Creator: Kill The Cat
Playing poker with the environment? That’s exactly what you’ll be doing in the highly participative The House Never Wins. However, you’ll be having so much fun playing cards with your fellow contestants that the accompanying story about the demise of the earth may come as an irritant. Perhaps that is the point?
Rather than poker, it’s actually blackjack you’re playing, although this version has its own idiosyncratic rules. Be careful if you are under 25; the stacks are against you in the same way that climate change will affect you more than the older generations. But let’s ignore the imminent collapse of the world, and play cards instead.
This may sound if the show, playing as part of the Electric Dreams Online Festival, is gloomy and worthy, but, in fact, it’s great fun, with our dealer in perfect control of proceedings. As dealer Madeleine Allardice has to contend with a few technical issues – to be honest no one could really make out the numbers on their playing cards – but these glitches are all smoothly incorporated into the narrative that the House (the casino) is collapsing.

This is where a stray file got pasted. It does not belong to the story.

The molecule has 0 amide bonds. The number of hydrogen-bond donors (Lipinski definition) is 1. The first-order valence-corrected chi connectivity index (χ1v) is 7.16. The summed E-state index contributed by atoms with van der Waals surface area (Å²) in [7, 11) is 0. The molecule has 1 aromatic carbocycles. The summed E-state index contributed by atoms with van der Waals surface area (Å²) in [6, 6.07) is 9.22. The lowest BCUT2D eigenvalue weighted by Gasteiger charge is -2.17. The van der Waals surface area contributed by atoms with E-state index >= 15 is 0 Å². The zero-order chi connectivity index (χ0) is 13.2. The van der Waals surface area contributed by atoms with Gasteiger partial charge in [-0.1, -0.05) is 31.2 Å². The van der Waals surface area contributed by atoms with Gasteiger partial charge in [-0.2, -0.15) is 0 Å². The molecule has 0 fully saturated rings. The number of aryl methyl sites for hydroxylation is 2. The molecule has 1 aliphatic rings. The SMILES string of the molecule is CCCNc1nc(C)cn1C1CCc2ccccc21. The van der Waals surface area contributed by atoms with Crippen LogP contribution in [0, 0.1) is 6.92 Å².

Allardice is a consummate host, always in command but generous, even when she takes away your hard earned chips. And with such a complicated scoring system Kill The Cat’s other member, Dylan Frankland, must be working very hard in the background, along with another helper sending messages to your phone through WhatsApp. There are so many of these texts that you might ignore the few that are important, but they can all be read while you’re waiting for your turn to stick or twist.
As an online show, it works very well, and everyone will feel involved, and people’s competitiveness will surprise you, spurred on, no doubt, by the £10 cash prize given to the winner. At times the environmental messages are a little heavy-handed, but as the House fights hard to support itself these messages make more sense. And the end comes as a bittersweet shock.
Kill The Cat has embraced all kinds of technology in this live show, proving that immersive theatre has a future on digital platforms. With the added jeopardy of busting or being beaten by the dealer, The House Never Wins is an exciting 80 minutes. You might win, however, but at what cost to the earth?
Runs until 15 August 2020
Electric Dreams Online Festival Website